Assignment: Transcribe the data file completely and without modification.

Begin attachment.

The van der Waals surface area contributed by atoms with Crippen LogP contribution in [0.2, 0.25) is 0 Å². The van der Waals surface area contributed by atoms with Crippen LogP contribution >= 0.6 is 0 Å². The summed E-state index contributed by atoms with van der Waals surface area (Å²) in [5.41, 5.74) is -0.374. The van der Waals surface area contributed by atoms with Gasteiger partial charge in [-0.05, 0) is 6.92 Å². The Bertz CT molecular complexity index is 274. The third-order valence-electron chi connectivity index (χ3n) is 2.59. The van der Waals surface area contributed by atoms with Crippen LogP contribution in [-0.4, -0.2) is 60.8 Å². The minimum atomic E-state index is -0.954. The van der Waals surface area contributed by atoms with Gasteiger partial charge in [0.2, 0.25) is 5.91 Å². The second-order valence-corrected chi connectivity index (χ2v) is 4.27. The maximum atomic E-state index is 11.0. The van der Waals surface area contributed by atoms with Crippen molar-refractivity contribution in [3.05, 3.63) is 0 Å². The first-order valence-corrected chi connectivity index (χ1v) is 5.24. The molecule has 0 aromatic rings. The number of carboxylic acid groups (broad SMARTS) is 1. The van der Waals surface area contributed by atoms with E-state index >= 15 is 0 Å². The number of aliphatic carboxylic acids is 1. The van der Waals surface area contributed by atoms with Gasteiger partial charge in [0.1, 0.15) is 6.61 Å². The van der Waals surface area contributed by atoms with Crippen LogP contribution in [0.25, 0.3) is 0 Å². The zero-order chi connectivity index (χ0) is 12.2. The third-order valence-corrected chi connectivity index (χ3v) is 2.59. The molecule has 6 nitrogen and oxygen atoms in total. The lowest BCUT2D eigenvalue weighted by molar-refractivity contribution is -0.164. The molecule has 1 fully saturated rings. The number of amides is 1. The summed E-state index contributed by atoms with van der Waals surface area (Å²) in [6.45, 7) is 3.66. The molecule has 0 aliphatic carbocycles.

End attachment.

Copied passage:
The van der Waals surface area contributed by atoms with Crippen LogP contribution in [0.2, 0.25) is 0 Å². The van der Waals surface area contributed by atoms with Crippen LogP contribution >= 0.6 is 0 Å². The summed E-state index contributed by atoms with van der Waals surface area (Å²) in [5.41, 5.74) is -0.374. The van der Waals surface area contributed by atoms with Gasteiger partial charge in [-0.05, 0) is 6.92 Å². The Bertz CT molecular complexity index is 274. The third-order valence-electron chi connectivity index (χ3n) is 2.59. The van der Waals surface area contributed by atoms with Crippen LogP contribution in [-0.4, -0.2) is 60.8 Å². The minimum atomic E-state index is -0.954. The van der Waals surface area contributed by atoms with Gasteiger partial charge in [0.2, 0.25) is 5.91 Å². The second-order valence-corrected chi connectivity index (χ2v) is 4.27. The maximum atomic E-state index is 11.0. The van der Waals surface area contributed by atoms with Crippen molar-refractivity contribution in [3.05, 3.63) is 0 Å². The first-order valence-corrected chi connectivity index (χ1v) is 5.24. The molecule has 0 aromatic rings. The number of carboxylic acid groups (broad SMARTS) is 1. The van der Waals surface area contributed by atoms with E-state index >= 15 is 0 Å². The number of aliphatic carboxylic acids is 1. The van der Waals surface area contributed by atoms with Gasteiger partial charge in [0.1, 0.15) is 6.61 Å². The van der Waals surface area contributed by atoms with Crippen LogP contribution in [0.25, 0.3) is 0 Å². The zero-order chi connectivity index (χ0) is 12.2. The third-order valence-corrected chi connectivity index (χ3v) is 2.59. The molecule has 6 nitrogen and oxygen atoms in total. The lowest BCUT2D eigenvalue weighted by molar-refractivity contribution is -0.164. The molecule has 1 fully saturated rings. The number of amides is 1. The summed E-state index contributed by atoms with van der Waals surface area (Å²) in [6.45, 7) is 3.66. The molecule has 0 aliphatic carbocycles.